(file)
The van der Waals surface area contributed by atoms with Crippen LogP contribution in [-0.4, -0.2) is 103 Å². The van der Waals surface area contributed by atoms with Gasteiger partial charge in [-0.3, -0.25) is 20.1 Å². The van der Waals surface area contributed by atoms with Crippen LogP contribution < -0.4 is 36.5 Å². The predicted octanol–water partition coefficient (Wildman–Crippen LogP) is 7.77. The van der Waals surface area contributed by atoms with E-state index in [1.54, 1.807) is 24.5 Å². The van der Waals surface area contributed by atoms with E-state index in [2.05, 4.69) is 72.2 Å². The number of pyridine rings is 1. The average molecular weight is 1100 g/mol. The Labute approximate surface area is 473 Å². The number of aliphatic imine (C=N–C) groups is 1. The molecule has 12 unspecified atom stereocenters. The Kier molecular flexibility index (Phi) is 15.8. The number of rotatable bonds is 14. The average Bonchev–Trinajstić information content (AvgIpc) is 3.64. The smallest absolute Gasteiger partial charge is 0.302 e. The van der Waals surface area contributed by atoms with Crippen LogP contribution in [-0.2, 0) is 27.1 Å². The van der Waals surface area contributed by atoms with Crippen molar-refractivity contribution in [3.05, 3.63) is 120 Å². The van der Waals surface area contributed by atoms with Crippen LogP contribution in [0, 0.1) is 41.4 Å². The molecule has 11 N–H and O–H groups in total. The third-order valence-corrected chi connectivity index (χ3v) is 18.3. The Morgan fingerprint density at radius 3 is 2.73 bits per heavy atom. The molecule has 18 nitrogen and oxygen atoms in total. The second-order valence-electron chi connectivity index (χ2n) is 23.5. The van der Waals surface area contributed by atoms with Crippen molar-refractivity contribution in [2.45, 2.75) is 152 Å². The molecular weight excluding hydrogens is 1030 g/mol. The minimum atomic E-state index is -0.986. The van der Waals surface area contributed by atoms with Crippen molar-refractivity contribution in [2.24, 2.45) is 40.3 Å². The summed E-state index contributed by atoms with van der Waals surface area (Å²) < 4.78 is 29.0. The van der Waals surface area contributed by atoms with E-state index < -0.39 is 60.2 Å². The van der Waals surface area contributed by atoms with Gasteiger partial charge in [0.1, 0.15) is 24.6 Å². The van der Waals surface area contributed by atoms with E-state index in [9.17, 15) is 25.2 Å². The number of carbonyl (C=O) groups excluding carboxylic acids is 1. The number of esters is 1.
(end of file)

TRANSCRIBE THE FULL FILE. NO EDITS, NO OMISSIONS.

The van der Waals surface area contributed by atoms with Crippen LogP contribution in [-0.4, -0.2) is 103 Å². The van der Waals surface area contributed by atoms with Gasteiger partial charge in [-0.3, -0.25) is 20.1 Å². The van der Waals surface area contributed by atoms with Crippen LogP contribution < -0.4 is 36.5 Å². The predicted octanol–water partition coefficient (Wildman–Crippen LogP) is 7.77. The van der Waals surface area contributed by atoms with E-state index in [1.54, 1.807) is 24.5 Å². The van der Waals surface area contributed by atoms with E-state index in [2.05, 4.69) is 72.2 Å². The number of pyridine rings is 1. The average molecular weight is 1100 g/mol. The Labute approximate surface area is 473 Å². The number of aliphatic imine (C=N–C) groups is 1. The molecule has 12 unspecified atom stereocenters. The Kier molecular flexibility index (Phi) is 15.8. The number of rotatable bonds is 14. The average Bonchev–Trinajstić information content (AvgIpc) is 3.64. The smallest absolute Gasteiger partial charge is 0.302 e. The van der Waals surface area contributed by atoms with Crippen LogP contribution in [-0.2, 0) is 27.1 Å². The van der Waals surface area contributed by atoms with Crippen molar-refractivity contribution in [3.05, 3.63) is 120 Å². The van der Waals surface area contributed by atoms with Crippen LogP contribution in [0, 0.1) is 41.4 Å². The molecule has 11 N–H and O–H groups in total. The third-order valence-corrected chi connectivity index (χ3v) is 18.3. The Morgan fingerprint density at radius 3 is 2.73 bits per heavy atom. The molecule has 18 nitrogen and oxygen atoms in total. The second-order valence-electron chi connectivity index (χ2n) is 23.5. The van der Waals surface area contributed by atoms with Crippen molar-refractivity contribution in [2.45, 2.75) is 152 Å². The molecular weight excluding hydrogens is 1030 g/mol. The minimum atomic E-state index is -0.986. The van der Waals surface area contributed by atoms with Crippen molar-refractivity contribution in [2.24, 2.45) is 40.3 Å². The summed E-state index contributed by atoms with van der Waals surface area (Å²) < 4.78 is 29.0. The van der Waals surface area contributed by atoms with E-state index < -0.39 is 60.2 Å². The van der Waals surface area contributed by atoms with Gasteiger partial charge in [0.1, 0.15) is 24.6 Å². The van der Waals surface area contributed by atoms with E-state index in [9.17, 15) is 25.2 Å². The number of carbonyl (C=O) groups excluding carboxylic acids is 1. The number of esters is 1.